In line with those, here’s my summary on documentation and agile development:
**Documents are often necessary. But for any aspect of design, prefer expressing it in code over expressing it in a document. **
Doing so obviously benefits the code base:
Self-documenting code means the code base is easier understood. This delivers value by making the code more robust and maintainable.
And – less obviously – yields great benefits for the documentation itself:
Self-documenting code means the documentation focuses on high-level matters that count. It will usually be based on industry-standard patterns that are easily conveyed in a design document, and the design document will be able to point them out and discuss how and why they have been used in the particular project context. The code will support internal reuse, so there Will be less components to document. And components will work in the same way – even when those patterns are not industry standard, they will only need to be described once.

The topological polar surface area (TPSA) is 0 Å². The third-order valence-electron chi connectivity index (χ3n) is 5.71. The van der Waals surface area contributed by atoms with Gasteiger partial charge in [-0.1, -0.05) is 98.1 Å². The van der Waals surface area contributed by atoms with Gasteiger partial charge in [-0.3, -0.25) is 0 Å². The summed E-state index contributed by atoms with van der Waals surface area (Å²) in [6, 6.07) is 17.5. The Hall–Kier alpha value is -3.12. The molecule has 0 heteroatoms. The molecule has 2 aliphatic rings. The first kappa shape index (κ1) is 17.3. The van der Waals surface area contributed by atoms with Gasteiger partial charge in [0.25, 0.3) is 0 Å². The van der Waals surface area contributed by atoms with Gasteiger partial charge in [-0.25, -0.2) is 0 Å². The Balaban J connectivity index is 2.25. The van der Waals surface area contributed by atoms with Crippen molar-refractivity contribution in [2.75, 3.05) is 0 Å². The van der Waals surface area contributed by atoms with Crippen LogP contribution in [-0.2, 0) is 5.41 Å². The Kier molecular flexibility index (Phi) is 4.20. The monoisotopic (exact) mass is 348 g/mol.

In contrast, poor code requires detailing the minutiae of all the idiosyncratic decisions that were made. These were often made by different developers, and differ for arbitrary reasons.
When something is intrinsically clear, it requires little or no documentation. Doors don’t require instruction manuals; safety-critical chemical plants do. Where you have any choice, make your code as intuitive as the former, and this will minimise your documentation needs. The complexity of any programming problem is fixed, but it is the developer who determines how much extra complexity the code adds.